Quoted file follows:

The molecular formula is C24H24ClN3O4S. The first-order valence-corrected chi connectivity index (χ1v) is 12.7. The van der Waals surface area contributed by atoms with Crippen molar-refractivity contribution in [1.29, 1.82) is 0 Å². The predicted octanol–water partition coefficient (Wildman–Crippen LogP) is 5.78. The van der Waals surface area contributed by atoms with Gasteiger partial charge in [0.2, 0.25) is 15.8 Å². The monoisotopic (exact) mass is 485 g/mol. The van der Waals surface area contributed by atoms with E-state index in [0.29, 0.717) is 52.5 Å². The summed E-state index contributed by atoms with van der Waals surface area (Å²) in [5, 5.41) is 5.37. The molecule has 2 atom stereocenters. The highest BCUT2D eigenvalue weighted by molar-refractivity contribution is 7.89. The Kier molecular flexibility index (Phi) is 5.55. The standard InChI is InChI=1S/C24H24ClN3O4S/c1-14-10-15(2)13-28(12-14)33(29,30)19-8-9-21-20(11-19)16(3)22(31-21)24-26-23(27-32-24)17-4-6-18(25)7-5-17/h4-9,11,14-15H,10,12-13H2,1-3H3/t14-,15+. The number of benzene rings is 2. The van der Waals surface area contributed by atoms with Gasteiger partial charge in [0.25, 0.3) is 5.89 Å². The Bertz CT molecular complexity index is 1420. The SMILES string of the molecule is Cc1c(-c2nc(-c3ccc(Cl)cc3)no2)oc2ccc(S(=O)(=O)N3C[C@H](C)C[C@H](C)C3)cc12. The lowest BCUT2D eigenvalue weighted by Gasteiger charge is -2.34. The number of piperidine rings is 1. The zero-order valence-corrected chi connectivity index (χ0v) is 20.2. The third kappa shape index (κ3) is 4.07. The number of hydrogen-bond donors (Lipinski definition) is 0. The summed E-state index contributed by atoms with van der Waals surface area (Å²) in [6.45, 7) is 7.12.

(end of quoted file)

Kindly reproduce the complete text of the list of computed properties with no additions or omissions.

The molecular formula is C24H24ClN3O4S. The first-order valence-corrected chi connectivity index (χ1v) is 12.7. The van der Waals surface area contributed by atoms with Crippen molar-refractivity contribution in [1.29, 1.82) is 0 Å². The predicted octanol–water partition coefficient (Wildman–Crippen LogP) is 5.78. The van der Waals surface area contributed by atoms with Gasteiger partial charge in [0.2, 0.25) is 15.8 Å². The monoisotopic (exact) mass is 485 g/mol. The van der Waals surface area contributed by atoms with E-state index in [0.29, 0.717) is 52.5 Å². The summed E-state index contributed by atoms with van der Waals surface area (Å²) in [5, 5.41) is 5.37. The molecule has 2 atom stereocenters. The highest BCUT2D eigenvalue weighted by molar-refractivity contribution is 7.89. The Kier molecular flexibility index (Phi) is 5.55. The standard InChI is InChI=1S/C24H24ClN3O4S/c1-14-10-15(2)13-28(12-14)33(29,30)19-8-9-21-20(11-19)16(3)22(31-21)24-26-23(27-32-24)17-4-6-18(25)7-5-17/h4-9,11,14-15H,10,12-13H2,1-3H3/t14-,15+. The number of benzene rings is 2. The van der Waals surface area contributed by atoms with Gasteiger partial charge in [0.25, 0.3) is 5.89 Å². The Bertz CT molecular complexity index is 1420. The SMILES string of the molecule is Cc1c(-c2nc(-c3ccc(Cl)cc3)no2)oc2ccc(S(=O)(=O)N3C[C@H](C)C[C@H](C)C3)cc12. The lowest BCUT2D eigenvalue weighted by Gasteiger charge is -2.34. The number of piperidine rings is 1. The zero-order valence-corrected chi connectivity index (χ0v) is 20.2. The third kappa shape index (κ3) is 4.07. The number of hydrogen-bond donors (Lipinski definition) is 0. The summed E-state index contributed by atoms with van der Waals surface area (Å²) in [6.45, 7) is 7.12.